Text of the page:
SE corner 16th Street & Capitol Avenue
You are standing on the site of the 1884 Warren Mercantile Company building. 1887 to 1932 Burlington Railroad occupied part of the building for depot use.
Rocky Mountain Telephone Building
1623 Capitol Avenue
Constructed in 1906 for the new telephone exchange, John Arp purchased this building in 1930 to create a comfortable hotel with running water and private baths.
400 West 16th Street
Designed and built in 1927 for W.E. Dinneen. the building includes a water-powered elevator for lifting automobiles to the second floor, still in use in the 1980s
Historic Governor’s Mansion
300 East 21st Street
Constructed in 1904, the residence was the home of twenty Wyoming first families between 1905 and 1876 Notable visitors were Theodore Roosevelt. Harry Truman and William “Buffalo Bill” Cody.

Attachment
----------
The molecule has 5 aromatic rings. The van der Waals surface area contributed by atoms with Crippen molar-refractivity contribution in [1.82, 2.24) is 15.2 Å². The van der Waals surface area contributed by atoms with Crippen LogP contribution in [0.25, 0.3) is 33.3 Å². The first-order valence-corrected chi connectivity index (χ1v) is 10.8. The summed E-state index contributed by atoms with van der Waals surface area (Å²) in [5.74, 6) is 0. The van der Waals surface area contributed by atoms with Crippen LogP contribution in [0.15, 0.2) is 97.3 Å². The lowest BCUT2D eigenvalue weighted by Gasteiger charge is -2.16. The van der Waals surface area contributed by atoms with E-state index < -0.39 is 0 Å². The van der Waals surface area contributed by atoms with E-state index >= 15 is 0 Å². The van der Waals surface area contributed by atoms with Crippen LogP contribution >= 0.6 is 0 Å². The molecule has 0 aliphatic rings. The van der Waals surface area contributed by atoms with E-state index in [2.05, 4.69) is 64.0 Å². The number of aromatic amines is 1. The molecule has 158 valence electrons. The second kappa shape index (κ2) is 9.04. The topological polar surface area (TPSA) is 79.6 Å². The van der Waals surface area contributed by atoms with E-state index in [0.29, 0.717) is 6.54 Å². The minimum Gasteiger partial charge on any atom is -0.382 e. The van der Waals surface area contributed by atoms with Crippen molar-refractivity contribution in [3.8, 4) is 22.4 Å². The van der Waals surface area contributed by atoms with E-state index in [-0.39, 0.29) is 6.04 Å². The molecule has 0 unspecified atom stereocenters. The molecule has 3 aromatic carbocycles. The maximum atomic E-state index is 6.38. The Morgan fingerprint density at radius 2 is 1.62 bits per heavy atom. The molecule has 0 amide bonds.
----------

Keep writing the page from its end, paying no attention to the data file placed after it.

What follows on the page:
1601 Capitol Avenue
The Majestic Building was constructed in 1907 for the First National Bank. The emergency exit became a social passage, known as Peacock Alley, between the Paramount Theatre and the Plains Hotel.
1600 Central Avenue
The Plains Hotel opened in 1911 and was the focus of Cheyenne’s social and political events for fifty years. Chief Little Shield’s picture became the hotel trademark.
1820 Capitol Avenue
The cornerstone was placed by the Masons in 1901, Following a fire in 1903, the interior was rebuilt. The stained-glass windows still show fire damage.
Ferdinand W. LaFrentz House
2015 Warren Avenue
The LaFrentz house is representative of the frame cottages built in Cheyenne during the 1880’s when Cheyenne was reputed to be the richest little city in the world.